Obici restaurant?

Published 11:06 pm Tuesday, October 27, 2009

If the Suffolk City Council accepts a proposal from a local group, the Obici House would be turned into a fine-dining restaurant, complete with wine cellar and meeting space.

Citizens for the Preservation of Obici House submitted the only complete proposal in response to the city’s request for potential plans for the historic property, sources said this week.

The deadline for those proposals was Oct. 22.

The city sought plans for the renovation and reuse of the Italianate house that sits adjacent to Sleepy Hole Golf Course’s 18th green. The building once was the home of Amedeo Obici and his wife Louise.

“We feel very good about it,” CPOH president Susan Blair said Tuesday. “It’s a very strong proposal. It’s a great solution.”

Blair’s group formed earlier this year to help save Obici House from destruction or being removed from public use.

The group’s plan calls for an investment of up to $1.77 million for the renovation and restoration of the building, which suffers from years of neglect. About $1 million more would be required to ready the home for a restaurant and the Carriage House next door for a grill room and business space that would be used by operators of the golf course.

Funding for the work would come from tax credits, private and corporate donations, grants and loans, Blair said, adding that the group is not seeking any tax money from the city to help bring its dream to fruition.

The CPOH would purchase the buildings from the city and lease the land on a long-term basis. It would in turn lease the home to a restaurateur.

The plan submitted last week seeks to return the structures to their former glory.

“Restoration activities will focus on maintaining the unique existing architectural details of the facilities,” the proposal states. “The restoration of the original appearance and spirit will guide all of the renovation work … specifically restoring or rebuilding original elements, rather than replacement.”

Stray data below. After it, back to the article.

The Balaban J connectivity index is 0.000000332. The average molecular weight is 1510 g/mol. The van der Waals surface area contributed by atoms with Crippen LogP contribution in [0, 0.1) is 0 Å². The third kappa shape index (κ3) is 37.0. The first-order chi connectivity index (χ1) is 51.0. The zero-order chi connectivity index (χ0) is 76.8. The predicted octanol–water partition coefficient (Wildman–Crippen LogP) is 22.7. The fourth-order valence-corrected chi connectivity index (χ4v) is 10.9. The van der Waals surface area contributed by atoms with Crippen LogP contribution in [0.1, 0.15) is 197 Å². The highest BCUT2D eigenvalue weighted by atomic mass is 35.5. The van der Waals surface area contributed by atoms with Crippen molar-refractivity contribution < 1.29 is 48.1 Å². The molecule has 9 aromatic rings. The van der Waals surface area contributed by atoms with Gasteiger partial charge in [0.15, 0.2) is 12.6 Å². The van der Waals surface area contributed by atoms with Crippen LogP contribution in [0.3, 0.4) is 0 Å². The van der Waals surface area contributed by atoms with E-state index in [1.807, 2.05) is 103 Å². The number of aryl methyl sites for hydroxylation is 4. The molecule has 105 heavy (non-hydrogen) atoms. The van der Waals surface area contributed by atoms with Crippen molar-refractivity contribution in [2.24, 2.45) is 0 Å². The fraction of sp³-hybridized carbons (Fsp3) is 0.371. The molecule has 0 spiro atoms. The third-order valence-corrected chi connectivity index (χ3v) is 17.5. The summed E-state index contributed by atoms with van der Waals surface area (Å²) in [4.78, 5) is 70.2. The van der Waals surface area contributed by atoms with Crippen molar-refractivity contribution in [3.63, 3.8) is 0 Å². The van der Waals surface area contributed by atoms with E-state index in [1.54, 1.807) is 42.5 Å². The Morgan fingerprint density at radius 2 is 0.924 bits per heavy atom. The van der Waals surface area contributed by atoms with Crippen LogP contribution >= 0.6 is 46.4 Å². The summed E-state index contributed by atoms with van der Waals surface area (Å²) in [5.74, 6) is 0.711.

Once renovation is complete, the main structure would be “leased to an existing and highly experienced restaurateur with a sizeable and loyal customer base and regional name recognition,” according to the proposal.

Blair said the group has been in talks with a potential candidate, whom she would not name. But she said the group would do “due diligence” with other candidates if its proposal is approved by the city.

“The Obici House structure lends itself remarkably well to this proposed use,” the proposal states. “The large existing kitchen, open and flowing floor plan and the access to the outside with the unspoiled views (of the Nansemond River) are perfect for an upscale dining destination and experience.”

If configured as suggested by the CPOH proposal, the house could seat about 100 diners inside, with as many as 50 others able to be served outside on proposed terraces. The second floor would be designated for overflow dining, private affairs and meetings spaces. Special events also could be scheduled for the space.

Even the basement area could be used by the restaurant, with a potential conversion for use as a wine cellar and retail area that could host wine-tasting events.

The group has suggested the restaurant be called “The Obici House Restaurant at Sleepy Hole.”

The first floor of the Carriage House would be converted into a Grill Room and Bar for golfers and others visiting the course, and the upstairs area could be used for office space, according to the proposal.

With the plan now in the hands of city officials, members of the preservation organization are now turning their attention to public relations, Blair said.

The group has developed a PowerPoint presentation that members will show soon to the Chamber of Commerce and the Daughters of the American Revolution, as well as “pretty much anybody that wants it,” she said.

“People want to know about this,” she added. “We feel like, because they came out and supported us, they ought to know. We’ve said all along that the house is for the public and should be used by the public.”